7.8. Passing Whisper.........................................28


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      7.9. Calling Equipment Capabilities and Characteristics......31
      7.10. Media Server Returning Data to the Application Server..32
      7.11. Service Discovery......................................32
   8. Call Flow....................................................33
   9. VoIP Information Services - Summary and Next Steps...........42
   10. Security Considerations.....................................42
   11. IANA Considerations.........................................43
   12. References..................................................44
      12.1. Normative References...................................44
      12.2. Informative References.................................44
   Author's Addresses..............................................46



1. Introduction

   Information Services are services whereby information is provided
   in response to user requests. This may include involvement of a
   human or automated agent. Information Services may include call
   completion to a requested telephone number and other extensions
   provided on behalf of the owner of the information, such as
   assistance with purchases. The users normally access the
   Information Services by dialing a Directory Assistance (DA) dialing
   sequence and verbally requesting an operator or automated system
   for the information. The users may also request information through
   other access methods, such as chat (IM), email, Web (HTTP) or SMS
   initiated requests. The Information may be delivered to the user
   via any mode, such as verbal announcements, chat (IM), email, Web
   (HTTP), MMS, or SMS.

   A popular existing Information Service is Directory Assistance
   (DA).  DA is a well known service in today's PSTN, and is generally
   identified with "411" or "NPA-555-1212" type services in North
   America.  Today's DA services provide a user with telephone number
   associated with a name and locality provided by the user, can
   complete the call for the user, and can send SMS with the listing
   to the user's wireless phone. Other Information Services provide
   the user with a wide range of information, such as movie listings
   and the weather.

   Moving ahead, Information Services providers envision exciting
   multimedia services that support simultaneous voice and data
   interactions with full operator backup at any time during the call.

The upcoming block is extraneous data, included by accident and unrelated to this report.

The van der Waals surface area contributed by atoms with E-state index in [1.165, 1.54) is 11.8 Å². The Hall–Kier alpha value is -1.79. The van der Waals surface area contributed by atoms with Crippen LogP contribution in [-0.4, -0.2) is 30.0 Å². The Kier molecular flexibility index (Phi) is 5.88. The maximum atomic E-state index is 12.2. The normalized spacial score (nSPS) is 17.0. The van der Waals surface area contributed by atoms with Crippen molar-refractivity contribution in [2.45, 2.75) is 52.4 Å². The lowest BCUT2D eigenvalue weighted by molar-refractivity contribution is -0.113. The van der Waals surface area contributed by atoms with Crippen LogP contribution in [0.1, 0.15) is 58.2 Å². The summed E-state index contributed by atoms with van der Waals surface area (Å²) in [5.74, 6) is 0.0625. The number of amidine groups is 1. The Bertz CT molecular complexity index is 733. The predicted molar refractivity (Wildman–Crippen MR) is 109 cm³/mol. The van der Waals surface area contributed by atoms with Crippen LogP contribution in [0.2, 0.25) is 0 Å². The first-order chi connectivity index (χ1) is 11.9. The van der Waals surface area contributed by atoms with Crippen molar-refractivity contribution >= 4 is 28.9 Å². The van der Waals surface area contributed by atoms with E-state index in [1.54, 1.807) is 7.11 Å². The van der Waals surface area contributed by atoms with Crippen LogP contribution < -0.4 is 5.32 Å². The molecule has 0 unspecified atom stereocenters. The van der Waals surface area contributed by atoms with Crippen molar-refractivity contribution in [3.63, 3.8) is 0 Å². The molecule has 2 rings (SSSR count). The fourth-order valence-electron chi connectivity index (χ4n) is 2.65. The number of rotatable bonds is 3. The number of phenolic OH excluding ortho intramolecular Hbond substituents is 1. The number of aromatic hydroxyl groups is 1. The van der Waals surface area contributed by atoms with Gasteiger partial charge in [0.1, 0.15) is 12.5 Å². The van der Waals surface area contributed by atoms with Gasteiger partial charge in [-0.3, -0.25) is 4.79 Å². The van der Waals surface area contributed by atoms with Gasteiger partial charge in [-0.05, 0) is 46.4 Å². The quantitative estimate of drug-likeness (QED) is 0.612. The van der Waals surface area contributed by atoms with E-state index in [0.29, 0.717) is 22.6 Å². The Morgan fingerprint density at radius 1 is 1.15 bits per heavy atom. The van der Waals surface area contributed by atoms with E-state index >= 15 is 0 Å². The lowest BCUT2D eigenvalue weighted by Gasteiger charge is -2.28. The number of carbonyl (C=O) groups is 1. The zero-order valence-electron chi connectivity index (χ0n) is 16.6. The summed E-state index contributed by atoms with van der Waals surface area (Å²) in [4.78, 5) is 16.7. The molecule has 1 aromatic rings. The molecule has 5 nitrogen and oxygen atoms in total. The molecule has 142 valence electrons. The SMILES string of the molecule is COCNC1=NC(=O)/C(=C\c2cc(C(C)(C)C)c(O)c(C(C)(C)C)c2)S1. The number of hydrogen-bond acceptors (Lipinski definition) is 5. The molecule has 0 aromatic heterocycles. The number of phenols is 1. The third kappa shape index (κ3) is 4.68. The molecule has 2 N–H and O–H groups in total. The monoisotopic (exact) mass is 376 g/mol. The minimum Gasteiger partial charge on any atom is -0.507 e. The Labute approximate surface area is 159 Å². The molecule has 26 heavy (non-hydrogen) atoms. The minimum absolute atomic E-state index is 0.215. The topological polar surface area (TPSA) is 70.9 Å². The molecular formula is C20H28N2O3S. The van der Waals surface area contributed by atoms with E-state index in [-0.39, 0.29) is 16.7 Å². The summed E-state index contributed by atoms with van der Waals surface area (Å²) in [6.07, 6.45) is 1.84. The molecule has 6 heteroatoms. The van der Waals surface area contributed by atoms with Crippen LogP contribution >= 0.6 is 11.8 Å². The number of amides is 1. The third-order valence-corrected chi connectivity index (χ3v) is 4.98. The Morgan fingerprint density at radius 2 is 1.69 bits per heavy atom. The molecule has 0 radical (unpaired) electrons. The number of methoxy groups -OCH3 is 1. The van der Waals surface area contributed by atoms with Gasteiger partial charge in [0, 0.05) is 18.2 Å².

For instance, a directions Information Service may announce and
   display directions to the requested listing, with the option for
   the caller to request transfer to an operator with the latest call
   context information.


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   Information Services providers are planning to migrate to SIP based
   platforms, which will enable such advanced services, while
   continuing to support traditional DA services.

   Implementing Information Services with SIP will require the
   exchange of certain information which is not normally exchanged for
   other types of calls. This document aims to identify such
   information, and stimulate discussion about how this information
   could be exchanged.  Existing mechanisms will be used where
   appropriate, and currently existing proposals would be favored over
   new extensions. It is intended to provide a Best Current Practices
   document to facilitate interoperability.

   In the current North American PSTN, Operator Services use signaling
   similar to current Directory Assistance services. Thus mechanisms
   developed for Information Services, which include Directory
   Assistance services, are expected to be useful in implementing
   Operator Services as well. This document aims to identify how such
   services can be implemented using existing or currently proposed
   SIP mechanisms, and to provide a set of Best Current Practices to
   facilitate interoperability.





2. Terminology

   This section defines terms that will be used to discuss Information
   Services.

   Application Server (AS) - An Application Server is a server